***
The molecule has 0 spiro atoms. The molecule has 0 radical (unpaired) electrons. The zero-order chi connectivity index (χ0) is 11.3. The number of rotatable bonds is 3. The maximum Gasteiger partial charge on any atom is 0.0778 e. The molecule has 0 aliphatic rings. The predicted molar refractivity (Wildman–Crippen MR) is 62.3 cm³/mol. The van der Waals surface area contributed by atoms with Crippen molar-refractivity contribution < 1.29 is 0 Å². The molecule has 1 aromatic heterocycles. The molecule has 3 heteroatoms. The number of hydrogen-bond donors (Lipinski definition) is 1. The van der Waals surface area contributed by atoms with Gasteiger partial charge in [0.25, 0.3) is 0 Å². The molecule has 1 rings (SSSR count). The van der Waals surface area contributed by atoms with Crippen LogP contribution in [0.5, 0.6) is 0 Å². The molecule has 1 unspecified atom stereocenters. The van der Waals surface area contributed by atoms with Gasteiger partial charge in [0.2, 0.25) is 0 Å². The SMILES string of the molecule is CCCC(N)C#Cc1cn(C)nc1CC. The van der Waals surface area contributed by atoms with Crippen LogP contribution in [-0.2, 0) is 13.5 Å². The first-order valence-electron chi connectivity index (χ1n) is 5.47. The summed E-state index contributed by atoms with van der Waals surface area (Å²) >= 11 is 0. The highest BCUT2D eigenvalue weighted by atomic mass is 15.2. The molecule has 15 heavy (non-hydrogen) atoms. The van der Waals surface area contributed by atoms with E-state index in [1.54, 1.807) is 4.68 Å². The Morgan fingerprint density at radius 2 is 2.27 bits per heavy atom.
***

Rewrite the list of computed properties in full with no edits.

The molecule has 0 spiro atoms. The molecule has 0 radical (unpaired) electrons. The zero-order chi connectivity index (χ0) is 11.3. The number of rotatable bonds is 3. The maximum Gasteiger partial charge on any atom is 0.0778 e. The molecule has 0 aliphatic rings. The predicted molar refractivity (Wildman–Crippen MR) is 62.3 cm³/mol. The van der Waals surface area contributed by atoms with Crippen molar-refractivity contribution < 1.29 is 0 Å². The molecule has 1 aromatic heterocycles. The molecule has 3 heteroatoms. The number of hydrogen-bond donors (Lipinski definition) is 1. The van der Waals surface area contributed by atoms with Gasteiger partial charge in [0.25, 0.3) is 0 Å². The molecule has 1 rings (SSSR count). The van der Waals surface area contributed by atoms with Crippen LogP contribution in [0.5, 0.6) is 0 Å². The molecule has 1 unspecified atom stereocenters. The van der Waals surface area contributed by atoms with Gasteiger partial charge in [0.2, 0.25) is 0 Å². The SMILES string of the molecule is CCCC(N)C#Cc1cn(C)nc1CC. The van der Waals surface area contributed by atoms with Crippen LogP contribution in [-0.2, 0) is 13.5 Å². The first-order valence-electron chi connectivity index (χ1n) is 5.47. The summed E-state index contributed by atoms with van der Waals surface area (Å²) >= 11 is 0. The highest BCUT2D eigenvalue weighted by atomic mass is 15.2. The molecule has 15 heavy (non-hydrogen) atoms. The van der Waals surface area contributed by atoms with E-state index in [1.54, 1.807) is 4.68 Å². The Morgan fingerprint density at radius 2 is 2.27 bits per heavy atom.